'Clare isn't your typical female presenter': Ms Balding's partner Alice Arnold says sexist BBC is obsessed with looks (who could she be talking about, Tess)
Alice Arnold said she wanted to speak
out about sexism and ageism at BBC 50-year left BBC Radio two weeks ago to help Clare Balding with her career'Clare isn't your typical female presenter and has got where she is on talent'
01:18 GMT, 9 January 2013
03:30 GMT, 9 January 2013
Partners: Alice Arnold (left) and BBC star presenter Clare Balding (right) at their civil ceremony in 2006
The BBC is too concerned with the appearance of its female presenters, according to one of its former newsreaders.
Alice Arnold – the partner of one of the corporation’s star presenters, Clare Balding – said she wanted to speak out about sexism and ageism at the BBC.
Miss Arnold, who left BBC Radio two weeks ago to help Miss Balding with her career, said: ‘You look at men of a certain age or appearance who are on TV and think: “If you were a woman, you wouldn’t be there”.
‘It’s a constant struggle in a culture that prizes looks and youth so highly, but the BBC needs to stand up and say “No”.
‘Clare is a very good example of breaking that mould.’
The 50-year-old told the London Evening Standard: ‘She’s not your typical female presenter – and thank goodness for it.
‘She’s got where she is on talent. She is very aware of trying to push forward change. If you’re in a position where people will look at you and listen to you then you have to grasp that opportunity. We both feel very strongly about it.’
Last Saturday Miss Balding, 41, hosted the first of a six-part quiz show, Britain’s Brightest Brain, thereby replacing Tess Daly as the face of weekend primetime, after Strictly Come Dancing finished its latest run at Christmas.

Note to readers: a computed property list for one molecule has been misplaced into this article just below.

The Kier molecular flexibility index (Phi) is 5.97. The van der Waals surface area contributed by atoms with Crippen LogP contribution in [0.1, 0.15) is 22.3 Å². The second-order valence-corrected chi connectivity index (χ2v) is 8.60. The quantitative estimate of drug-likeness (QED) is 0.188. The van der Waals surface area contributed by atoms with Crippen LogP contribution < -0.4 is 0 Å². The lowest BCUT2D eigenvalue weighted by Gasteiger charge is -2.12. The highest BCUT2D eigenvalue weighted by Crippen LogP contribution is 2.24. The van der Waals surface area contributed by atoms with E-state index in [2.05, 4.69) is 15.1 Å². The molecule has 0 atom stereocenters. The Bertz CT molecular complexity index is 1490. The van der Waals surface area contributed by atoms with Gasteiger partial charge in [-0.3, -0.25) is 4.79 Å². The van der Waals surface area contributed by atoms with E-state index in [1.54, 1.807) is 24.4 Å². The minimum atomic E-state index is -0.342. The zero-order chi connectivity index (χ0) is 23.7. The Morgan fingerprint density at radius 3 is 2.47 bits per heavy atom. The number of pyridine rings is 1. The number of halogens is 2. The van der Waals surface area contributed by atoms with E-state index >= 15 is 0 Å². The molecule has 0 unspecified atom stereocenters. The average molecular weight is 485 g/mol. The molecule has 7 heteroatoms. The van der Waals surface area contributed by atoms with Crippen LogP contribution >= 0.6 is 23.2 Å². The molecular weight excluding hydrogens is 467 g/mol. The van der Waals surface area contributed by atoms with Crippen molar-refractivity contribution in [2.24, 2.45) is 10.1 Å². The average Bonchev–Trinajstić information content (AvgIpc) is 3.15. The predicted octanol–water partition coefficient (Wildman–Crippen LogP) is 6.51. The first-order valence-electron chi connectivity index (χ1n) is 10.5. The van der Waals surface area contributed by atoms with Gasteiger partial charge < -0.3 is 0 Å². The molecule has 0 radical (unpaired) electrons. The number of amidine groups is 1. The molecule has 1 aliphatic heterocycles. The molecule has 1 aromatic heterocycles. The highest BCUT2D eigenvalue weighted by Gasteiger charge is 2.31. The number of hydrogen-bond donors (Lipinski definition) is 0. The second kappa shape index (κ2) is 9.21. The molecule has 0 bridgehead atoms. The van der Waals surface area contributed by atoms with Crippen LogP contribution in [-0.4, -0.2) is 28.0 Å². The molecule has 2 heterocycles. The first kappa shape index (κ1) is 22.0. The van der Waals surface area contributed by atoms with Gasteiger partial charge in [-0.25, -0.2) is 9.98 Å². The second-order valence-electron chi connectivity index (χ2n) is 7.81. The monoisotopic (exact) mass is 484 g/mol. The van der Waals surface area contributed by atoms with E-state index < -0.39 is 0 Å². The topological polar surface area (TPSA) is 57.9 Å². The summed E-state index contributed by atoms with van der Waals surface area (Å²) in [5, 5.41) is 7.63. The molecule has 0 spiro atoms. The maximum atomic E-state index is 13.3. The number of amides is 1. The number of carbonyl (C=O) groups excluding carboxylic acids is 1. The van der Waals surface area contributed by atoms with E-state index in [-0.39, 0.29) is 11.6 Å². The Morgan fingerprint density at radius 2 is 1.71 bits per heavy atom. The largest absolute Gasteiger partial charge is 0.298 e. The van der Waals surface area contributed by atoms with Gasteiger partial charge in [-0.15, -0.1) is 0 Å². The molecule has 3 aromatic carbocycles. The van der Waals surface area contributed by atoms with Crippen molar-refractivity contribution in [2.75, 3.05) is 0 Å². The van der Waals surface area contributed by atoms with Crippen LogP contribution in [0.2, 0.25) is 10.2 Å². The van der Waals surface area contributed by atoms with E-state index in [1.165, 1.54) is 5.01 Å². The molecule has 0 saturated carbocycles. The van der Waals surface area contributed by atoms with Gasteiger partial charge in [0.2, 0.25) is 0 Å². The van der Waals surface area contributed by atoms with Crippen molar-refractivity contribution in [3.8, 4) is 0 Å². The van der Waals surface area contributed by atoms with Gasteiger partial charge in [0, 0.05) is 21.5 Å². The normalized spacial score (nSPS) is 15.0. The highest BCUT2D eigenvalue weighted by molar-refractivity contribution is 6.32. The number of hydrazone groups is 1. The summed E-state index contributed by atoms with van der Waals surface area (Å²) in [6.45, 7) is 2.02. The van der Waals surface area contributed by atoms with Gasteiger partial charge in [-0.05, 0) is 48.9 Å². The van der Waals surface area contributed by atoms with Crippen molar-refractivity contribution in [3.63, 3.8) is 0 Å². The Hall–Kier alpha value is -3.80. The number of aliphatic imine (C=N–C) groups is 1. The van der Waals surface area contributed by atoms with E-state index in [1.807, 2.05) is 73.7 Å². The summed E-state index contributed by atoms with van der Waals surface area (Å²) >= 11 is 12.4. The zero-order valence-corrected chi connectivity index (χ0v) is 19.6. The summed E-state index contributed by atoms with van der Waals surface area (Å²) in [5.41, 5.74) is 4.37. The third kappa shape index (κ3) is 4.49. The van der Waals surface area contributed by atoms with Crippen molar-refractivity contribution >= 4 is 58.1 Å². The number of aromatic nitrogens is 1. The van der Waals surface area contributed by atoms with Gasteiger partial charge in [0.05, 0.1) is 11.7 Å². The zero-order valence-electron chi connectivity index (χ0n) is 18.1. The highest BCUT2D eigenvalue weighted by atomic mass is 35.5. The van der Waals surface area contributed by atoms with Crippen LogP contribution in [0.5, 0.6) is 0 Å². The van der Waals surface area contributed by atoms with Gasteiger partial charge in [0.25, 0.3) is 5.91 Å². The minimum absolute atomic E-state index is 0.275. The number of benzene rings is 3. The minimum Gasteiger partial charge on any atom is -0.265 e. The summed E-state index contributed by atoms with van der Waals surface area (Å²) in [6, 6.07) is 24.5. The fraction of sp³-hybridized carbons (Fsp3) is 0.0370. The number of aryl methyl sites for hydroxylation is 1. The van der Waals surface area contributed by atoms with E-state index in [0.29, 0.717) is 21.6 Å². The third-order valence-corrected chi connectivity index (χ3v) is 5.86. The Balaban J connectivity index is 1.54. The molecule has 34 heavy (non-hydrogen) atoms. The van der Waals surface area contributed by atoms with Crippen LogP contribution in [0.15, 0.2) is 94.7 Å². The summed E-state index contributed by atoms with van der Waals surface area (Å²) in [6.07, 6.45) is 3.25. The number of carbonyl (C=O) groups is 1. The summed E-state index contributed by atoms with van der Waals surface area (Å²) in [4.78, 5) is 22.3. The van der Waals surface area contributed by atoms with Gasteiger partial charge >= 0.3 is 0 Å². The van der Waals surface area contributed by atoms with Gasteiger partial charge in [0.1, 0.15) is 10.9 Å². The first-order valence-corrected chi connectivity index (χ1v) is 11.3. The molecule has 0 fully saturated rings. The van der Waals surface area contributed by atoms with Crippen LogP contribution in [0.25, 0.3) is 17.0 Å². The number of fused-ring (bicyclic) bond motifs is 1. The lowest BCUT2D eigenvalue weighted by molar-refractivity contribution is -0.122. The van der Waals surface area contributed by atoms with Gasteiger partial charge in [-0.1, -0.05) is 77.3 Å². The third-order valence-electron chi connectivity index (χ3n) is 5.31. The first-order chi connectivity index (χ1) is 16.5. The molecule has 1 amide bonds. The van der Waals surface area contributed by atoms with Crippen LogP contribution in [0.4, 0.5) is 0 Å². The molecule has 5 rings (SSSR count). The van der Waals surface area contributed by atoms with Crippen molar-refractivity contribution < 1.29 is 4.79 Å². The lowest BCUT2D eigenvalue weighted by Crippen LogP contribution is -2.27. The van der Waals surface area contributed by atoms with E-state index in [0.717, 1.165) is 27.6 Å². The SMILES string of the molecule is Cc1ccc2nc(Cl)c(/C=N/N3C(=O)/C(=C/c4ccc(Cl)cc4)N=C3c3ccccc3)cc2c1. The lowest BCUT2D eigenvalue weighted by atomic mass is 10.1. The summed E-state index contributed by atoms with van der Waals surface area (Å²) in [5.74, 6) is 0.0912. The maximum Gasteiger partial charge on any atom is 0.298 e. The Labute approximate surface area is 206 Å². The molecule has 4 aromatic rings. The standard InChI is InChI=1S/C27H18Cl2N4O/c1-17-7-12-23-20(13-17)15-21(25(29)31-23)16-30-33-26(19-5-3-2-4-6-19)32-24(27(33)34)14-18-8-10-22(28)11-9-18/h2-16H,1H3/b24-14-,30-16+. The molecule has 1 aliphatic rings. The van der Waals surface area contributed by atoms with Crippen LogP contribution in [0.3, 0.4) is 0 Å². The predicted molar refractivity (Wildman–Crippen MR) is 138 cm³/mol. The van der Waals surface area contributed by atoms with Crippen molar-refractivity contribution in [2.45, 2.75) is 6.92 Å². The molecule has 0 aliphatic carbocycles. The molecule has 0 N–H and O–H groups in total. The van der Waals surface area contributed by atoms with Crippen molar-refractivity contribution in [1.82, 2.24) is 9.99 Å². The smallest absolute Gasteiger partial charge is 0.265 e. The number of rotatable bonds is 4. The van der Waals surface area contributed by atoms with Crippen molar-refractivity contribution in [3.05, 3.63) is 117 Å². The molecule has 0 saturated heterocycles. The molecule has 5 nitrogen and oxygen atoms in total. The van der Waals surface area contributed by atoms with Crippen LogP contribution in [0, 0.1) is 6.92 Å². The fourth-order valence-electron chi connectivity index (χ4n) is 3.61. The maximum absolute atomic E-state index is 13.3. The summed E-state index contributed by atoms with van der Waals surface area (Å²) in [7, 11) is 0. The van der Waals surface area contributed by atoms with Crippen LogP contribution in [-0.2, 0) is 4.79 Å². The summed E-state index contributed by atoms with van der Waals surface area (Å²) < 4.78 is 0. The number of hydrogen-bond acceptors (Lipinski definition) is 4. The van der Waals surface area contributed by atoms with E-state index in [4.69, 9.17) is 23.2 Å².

Miss Balding and Miss Arnold have been together for ten years and celebrated the sixth anniversary of their civil partnership last year.
Miss Arnold admitted she was heavily involved in her partner’s professional life – as adviser, collaborator and even as a wardrobe mentor.
While she said she quit her role to pursue new ‘challenges’, the former actress and lawyer confessed that ‘a house doesn’t run itself’.
She said of Miss Balding’s packed schedule: ‘Occasionally I have to tell her to take the time to breathe, to slow down.
Switches: Clare Balding (left) hosted the first of a six-part quiz show, Britain’s Brightest Brain, thereby replacing Tess Daly (right) as the face of weekend primetime, after Strictly Come Dancing finished its latest run
Loan voice: Alice Arnold, a former Today programme newsreader, is bothered by the lack of female voices on air, and said: 'Sarah Montague (pictured left, with Jim Naughtie) is great, but she's the only one out of five'
‘Last night we were trying to carve out time to go to America to publicise her book, and the most we could find was four days out of the whole year.’
The first thing the couple did after Miss Arnold left the BBC was rearrange the office in their house in Chiswick, west London, so that their desks could face each other so they could ‘work on projects together’.
'You look at men of a certain age or appearance who are on TV and think: “If you were a woman, you wouldn’t be there”. It’s a constant struggle in a culture that prizes looks and youth so highly, but the BBC needs to stand up and say “No”'
As a former newsreader for the Today programme, Miss Arnold is also bothered by the lack of female voices first thing in the morning, which George Entwistle, during his brief tenure as director-general, vowed to address.
‘Radio 4 on the whole is good for using serious female presenters, but the Today programme lets it down badly,’ she said.
‘Sarah Montague is great, but she’s the only one out of five.
‘It’s such a missed opportunity. If I was in charge, I’d certainly be pushing for more female presenters and contributors.’
Miss Balding’s profile rose to a new level following her widely praised presenting of the Olympics on the BBC and Paralympics on Channel 4.